The opening keynote was from Andy Kyte, Gartner VP and Fellow. He's a dynamic speaker, and focussed mostly on IT Modernization and strategy. He was careful to define strategy/strategic planning -- and accused just about every IT management organization of buying "puppies". That is, most orgs buy products because cute "here-and-now" reasons, without realizing that they're really signing-up to a 15-year-long relationship with a dirty, hairy, high-maintenance and expensive pet. His point was validated when he pointed-out all of the point-products that organizations have purchased that essentially only add to cost & complexity, rather than reduce it. He posited that more products have to be purchased with a long-term (7+ years) strategic vision, and that short-term economic validation was often to blame for the morass that IT finds itself within.
Next was Donna Scott, speaking about IT Ops management trends -- and later on in the day, speaking about IT modernization and RTI. She led-off with a list of projects that enable business growth ... and that projects that don't enable business growth should be canceled.
But most interesting was her coverage of the "cloud" which she (and Thomas Bittman, next) predicted would be where IT is evolving. She suggested that IT ops will evolve into an "insourced hosting" model - where IT departments will be building "internal cloud-computing" style infrastructures to support business owners. We here at Cassatt salute you, since that's what we enable :)
What was also cool about Donna's presentations were her many polls from the audience (probably 1,000 plus). Her first question was "what grade would you give leading IT management providers" 70% of them (CA, BMC, HP and IBM) got a "C" or worse. Her conclusion was that they still don' t manage complexity (they may monitor it, though), they still support the point-solution mentality, and most focus on single homogeneous platforms.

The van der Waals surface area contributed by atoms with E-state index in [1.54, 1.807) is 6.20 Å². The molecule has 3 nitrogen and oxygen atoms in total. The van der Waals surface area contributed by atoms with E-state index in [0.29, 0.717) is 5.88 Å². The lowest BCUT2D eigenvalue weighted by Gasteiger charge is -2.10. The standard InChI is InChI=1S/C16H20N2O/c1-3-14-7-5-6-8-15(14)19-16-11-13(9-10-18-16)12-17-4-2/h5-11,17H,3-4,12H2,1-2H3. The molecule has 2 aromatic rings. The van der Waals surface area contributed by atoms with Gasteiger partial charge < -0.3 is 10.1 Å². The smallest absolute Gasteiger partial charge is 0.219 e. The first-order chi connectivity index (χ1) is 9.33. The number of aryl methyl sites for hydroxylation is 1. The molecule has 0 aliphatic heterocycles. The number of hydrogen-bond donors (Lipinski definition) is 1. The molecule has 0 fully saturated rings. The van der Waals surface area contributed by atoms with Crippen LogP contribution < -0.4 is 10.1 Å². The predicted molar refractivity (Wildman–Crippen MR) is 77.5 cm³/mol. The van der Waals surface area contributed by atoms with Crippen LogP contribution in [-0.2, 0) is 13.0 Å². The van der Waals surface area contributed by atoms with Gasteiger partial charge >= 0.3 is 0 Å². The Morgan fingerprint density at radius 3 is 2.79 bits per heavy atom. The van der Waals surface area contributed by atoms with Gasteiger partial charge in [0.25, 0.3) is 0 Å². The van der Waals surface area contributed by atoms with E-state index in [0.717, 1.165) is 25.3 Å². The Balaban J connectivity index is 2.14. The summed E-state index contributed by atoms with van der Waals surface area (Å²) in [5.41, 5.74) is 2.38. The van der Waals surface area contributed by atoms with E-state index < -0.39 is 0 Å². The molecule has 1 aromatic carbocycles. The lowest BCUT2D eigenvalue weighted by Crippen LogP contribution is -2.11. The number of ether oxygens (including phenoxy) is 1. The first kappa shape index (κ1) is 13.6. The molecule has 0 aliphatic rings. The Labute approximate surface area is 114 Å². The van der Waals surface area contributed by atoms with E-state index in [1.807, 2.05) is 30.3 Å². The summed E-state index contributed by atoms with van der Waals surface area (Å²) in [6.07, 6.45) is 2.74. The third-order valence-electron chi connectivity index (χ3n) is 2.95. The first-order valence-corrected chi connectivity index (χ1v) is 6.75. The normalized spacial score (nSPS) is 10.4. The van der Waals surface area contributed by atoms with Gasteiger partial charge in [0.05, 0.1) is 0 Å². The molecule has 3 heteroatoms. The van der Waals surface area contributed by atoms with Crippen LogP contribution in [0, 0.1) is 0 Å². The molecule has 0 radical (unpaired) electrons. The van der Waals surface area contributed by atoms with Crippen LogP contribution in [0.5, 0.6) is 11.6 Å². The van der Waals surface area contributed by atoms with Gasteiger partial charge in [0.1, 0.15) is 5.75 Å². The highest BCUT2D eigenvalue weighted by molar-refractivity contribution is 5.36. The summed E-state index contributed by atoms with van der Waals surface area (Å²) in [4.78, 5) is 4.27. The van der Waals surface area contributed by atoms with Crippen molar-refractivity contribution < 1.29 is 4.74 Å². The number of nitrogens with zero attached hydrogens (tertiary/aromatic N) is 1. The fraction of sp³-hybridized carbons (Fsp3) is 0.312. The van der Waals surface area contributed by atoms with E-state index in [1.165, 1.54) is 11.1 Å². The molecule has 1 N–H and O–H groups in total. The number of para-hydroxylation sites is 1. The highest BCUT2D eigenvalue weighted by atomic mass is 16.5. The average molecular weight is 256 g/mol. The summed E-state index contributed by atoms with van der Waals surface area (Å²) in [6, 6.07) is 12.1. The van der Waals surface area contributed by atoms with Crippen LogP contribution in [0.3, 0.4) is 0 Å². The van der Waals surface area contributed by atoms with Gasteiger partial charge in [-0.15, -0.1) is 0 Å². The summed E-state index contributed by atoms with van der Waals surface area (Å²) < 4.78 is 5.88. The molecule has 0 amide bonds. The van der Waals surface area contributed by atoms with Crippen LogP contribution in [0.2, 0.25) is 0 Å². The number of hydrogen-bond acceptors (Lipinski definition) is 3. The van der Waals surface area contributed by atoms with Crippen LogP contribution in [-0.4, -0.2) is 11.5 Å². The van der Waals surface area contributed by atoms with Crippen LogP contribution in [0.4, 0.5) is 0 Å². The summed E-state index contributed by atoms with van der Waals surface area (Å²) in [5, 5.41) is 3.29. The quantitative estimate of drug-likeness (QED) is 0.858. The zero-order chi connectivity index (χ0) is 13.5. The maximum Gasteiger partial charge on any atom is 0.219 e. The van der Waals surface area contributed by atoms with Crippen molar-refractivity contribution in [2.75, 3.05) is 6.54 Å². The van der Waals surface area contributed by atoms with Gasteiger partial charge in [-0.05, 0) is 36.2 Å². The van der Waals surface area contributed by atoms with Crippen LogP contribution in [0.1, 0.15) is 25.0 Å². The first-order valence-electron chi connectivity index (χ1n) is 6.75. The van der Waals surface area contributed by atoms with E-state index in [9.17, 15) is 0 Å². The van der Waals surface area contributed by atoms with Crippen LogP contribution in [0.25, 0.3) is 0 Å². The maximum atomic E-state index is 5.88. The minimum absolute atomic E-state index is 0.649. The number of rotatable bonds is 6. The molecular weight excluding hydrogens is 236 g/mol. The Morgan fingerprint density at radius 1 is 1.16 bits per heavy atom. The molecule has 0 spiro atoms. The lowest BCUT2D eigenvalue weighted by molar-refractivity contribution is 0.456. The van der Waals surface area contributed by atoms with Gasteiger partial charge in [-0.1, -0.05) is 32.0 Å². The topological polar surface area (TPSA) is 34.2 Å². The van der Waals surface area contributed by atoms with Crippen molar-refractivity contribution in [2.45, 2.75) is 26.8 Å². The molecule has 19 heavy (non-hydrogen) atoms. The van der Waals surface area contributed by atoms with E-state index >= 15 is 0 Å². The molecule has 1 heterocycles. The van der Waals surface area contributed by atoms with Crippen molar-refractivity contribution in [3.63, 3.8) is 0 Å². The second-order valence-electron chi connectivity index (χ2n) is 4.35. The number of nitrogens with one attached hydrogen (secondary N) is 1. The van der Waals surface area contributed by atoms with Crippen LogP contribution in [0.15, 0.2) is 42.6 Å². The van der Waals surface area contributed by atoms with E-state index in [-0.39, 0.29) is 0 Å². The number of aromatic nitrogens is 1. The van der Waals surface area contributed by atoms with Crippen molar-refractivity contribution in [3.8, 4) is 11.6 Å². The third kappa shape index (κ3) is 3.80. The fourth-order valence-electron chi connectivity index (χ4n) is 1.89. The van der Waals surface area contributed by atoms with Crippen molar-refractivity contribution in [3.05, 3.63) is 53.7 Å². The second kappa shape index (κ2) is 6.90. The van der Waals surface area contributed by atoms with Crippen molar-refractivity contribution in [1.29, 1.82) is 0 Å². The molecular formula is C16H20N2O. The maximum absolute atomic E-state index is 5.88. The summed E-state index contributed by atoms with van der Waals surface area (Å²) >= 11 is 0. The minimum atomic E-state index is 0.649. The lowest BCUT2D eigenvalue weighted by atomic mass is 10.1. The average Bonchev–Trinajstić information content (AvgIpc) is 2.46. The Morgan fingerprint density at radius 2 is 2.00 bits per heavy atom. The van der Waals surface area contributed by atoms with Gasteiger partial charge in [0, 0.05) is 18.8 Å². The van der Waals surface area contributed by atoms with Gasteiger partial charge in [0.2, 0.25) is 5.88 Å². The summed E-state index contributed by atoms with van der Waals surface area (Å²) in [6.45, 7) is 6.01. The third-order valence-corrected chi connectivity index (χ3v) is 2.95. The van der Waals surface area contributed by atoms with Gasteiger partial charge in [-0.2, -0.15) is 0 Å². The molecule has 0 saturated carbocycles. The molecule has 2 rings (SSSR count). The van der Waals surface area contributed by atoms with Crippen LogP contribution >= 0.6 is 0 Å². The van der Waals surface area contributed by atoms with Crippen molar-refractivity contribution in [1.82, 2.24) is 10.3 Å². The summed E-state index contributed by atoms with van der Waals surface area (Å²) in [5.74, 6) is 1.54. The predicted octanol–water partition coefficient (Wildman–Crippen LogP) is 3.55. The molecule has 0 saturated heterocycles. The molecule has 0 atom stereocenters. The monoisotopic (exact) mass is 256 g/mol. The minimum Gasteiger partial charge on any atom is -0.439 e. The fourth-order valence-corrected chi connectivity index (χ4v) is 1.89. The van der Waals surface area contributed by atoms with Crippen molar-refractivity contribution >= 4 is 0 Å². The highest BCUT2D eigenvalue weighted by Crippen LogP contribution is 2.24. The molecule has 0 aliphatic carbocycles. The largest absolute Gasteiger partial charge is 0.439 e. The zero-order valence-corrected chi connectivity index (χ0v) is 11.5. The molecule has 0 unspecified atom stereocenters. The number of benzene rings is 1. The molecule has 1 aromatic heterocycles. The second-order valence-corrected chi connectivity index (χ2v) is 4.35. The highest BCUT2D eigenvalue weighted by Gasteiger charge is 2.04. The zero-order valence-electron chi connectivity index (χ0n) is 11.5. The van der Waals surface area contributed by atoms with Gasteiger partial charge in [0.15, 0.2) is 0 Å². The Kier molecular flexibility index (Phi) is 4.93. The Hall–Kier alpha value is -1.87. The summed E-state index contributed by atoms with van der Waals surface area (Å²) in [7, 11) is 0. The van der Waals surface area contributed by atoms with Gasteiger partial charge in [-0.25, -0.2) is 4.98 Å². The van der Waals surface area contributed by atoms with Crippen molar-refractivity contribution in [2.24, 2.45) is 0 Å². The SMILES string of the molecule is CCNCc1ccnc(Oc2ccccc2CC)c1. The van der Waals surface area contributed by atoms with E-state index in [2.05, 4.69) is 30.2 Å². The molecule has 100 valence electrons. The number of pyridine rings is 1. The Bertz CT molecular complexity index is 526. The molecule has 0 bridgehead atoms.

Finally, and most validating, Donna listed the chief properties/components of a Real-time infrastructure system... which she feels is practically on the market. Her list:
- IT services provisioning
- IT services automation (starting & stopping applications as-needed)
- Process automation & change management
- Dynamic Virtualization management
- Services optimization
- Performance management, capacity management.
- Service virtualization management
- J2EE management
- Oracle RAC management
- Disaster Recovery - sharing & re-configuring assets
- Managing a shared test environment
- "loosely-coupled" HA - replacing failed nodes
- Dynamic Repurposing nodes
- Dynamic capacity on demand / capacity expansion
Thomas gave a great talk on "Virtualization changes virtually everything"... and essentially outlined the path the industry will likely take towards cloud computing. He essentially pointed out where "automation" is going wrong today... that "automation" tools are focusing on components, rather than on service levels. Until that happens, IT will continue down its complexity path.
Then he hit on a concept that will IMHO be the next big thing: The Meta-O/S. Think of it as an O/S for the data center -- the O/S that enables RTI. For example, what if you started with VirtualCenter, made it work with any VM technology (Xen, MSFT, etc.), made it manage physical/native resources as well, and finally abstracted away the rest of your physical infrastructure? Then, what if it could be told to optimize resources for application service levels , and/or to minimize power or capital or some combination at all times?
We're probably closer to this vision than you think - and the more industry is comfortable with sharing resources, and more dissatisfied with vendor point-solutions, the more it will be accepting of this meta-O/S concept.
I sometimes use this analogy:
What if you walked into a data center and were told to manage it - - 10,000 servers, 100 different HW models, 5,000 applications, various O/S flavors and revs, multiple networks, etc. etc. Well, you *wouldn't* tell me that you'd hire 200 sysadmins, buy multitple software management tools and analysis packages, set up complicated CMDBs and change-management boards, and buy a bunch of pagers for after-hours fire-drills. But that's how it's done today.
Rather (given a clean slate) you'd say "I'd get a computer to figure-out how and when to run applications, and to govern what software was paired with what hardware when. It would prioritize resources, and continually optimize overall operating costs. That's the rational approach. and that's what the Meta-O/S will do.